Moderna opens research hub in Melbourne

Biotechnology giant Moderna has opened a new research centre and regional headquarters in Melbourne in anticipation of the arrival of its mRNA manufacturing facility next year.

The Asia-Pacific Regional Research Centre for Respiratory Medicines and Tropical Diseases launched on Tuesday, with a stated mission of unlocking new advances in vaccines.

Minister for Industry and Innovation Ben Carroll opened the the research centre and headquarters flanked by a delegation of Moderna executives, who have travelled from Boston in the United States.

Mr Carroll said establishing the facilities “sends a strong signal to the world that we are global leaders in mRNA research and development – driving innovation to change lives and create jobs for years into the future.”

Australia’s clinical trials sector is growing but failing to attract a bigger share of global trials, according to MTPConnect

The first collaboration for the research centre is a $3 Million Quantitative Pharmacology Accelerator with the Monash Institute of Pharmaceutical Sciences (MIPS) in in the inner-city auburn of Parkville.

The accelerator is expected to “help fast-track the development of mRNA medicines for diseases by using advanced computer models to predict the effects of treatments”, the government said.

It is expected to be the “first of many collaborations” with local research institutes, with Moderna hoping to use its new base of operations in Victoria to trial world-first mRNA vaccines in the state.

Last year, the Commonwealth and Victorian government entered a multi-billion-dollar deal with Moderna to begin manufacturing mRNA vaccines locally in what will be the first mRNA production facility to be located on a university campus and the first of its kind outside of North America.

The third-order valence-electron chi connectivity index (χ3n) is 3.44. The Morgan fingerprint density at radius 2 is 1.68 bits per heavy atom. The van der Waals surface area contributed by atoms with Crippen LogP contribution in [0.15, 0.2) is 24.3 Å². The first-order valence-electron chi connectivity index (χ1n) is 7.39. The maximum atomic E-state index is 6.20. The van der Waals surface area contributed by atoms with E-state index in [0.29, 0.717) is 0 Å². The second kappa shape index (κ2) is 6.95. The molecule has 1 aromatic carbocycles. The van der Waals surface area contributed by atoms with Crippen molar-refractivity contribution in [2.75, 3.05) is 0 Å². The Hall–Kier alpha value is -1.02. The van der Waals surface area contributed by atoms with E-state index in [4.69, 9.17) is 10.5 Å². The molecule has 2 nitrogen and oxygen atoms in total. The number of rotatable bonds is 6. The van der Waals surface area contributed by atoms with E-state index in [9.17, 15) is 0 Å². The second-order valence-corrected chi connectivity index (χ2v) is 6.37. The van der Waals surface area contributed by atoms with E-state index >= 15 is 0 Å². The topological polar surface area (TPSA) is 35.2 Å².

The facility, located in nearby Clayton, remains under construction. When complete sometime next year, it will be capable of producing 100 million vaccine doses each year.

When the deal was announced, Moderna said the facility would see it partner with local researchers and institutions on research and development projects.

Dr Craig Rayner, the director of Moderna’s Asia-Pacific Regional Research Centre for Respiratory Medicines and Tropical Diseases, on Tuesday said the company saw “huge potential” from “being embedded within a world-leading research and clinician community” in Victoria.

Almost 60 per cent of Australia’s pharmaceutical exports originate from Victoria, making it the state’s highest-value advanced manufactured export, state government said.

Other states, including New South Wales and Queensland, also have mRNA manufacturing facilities planned, though they are not on the same scale as that of Moderna in Victoria.

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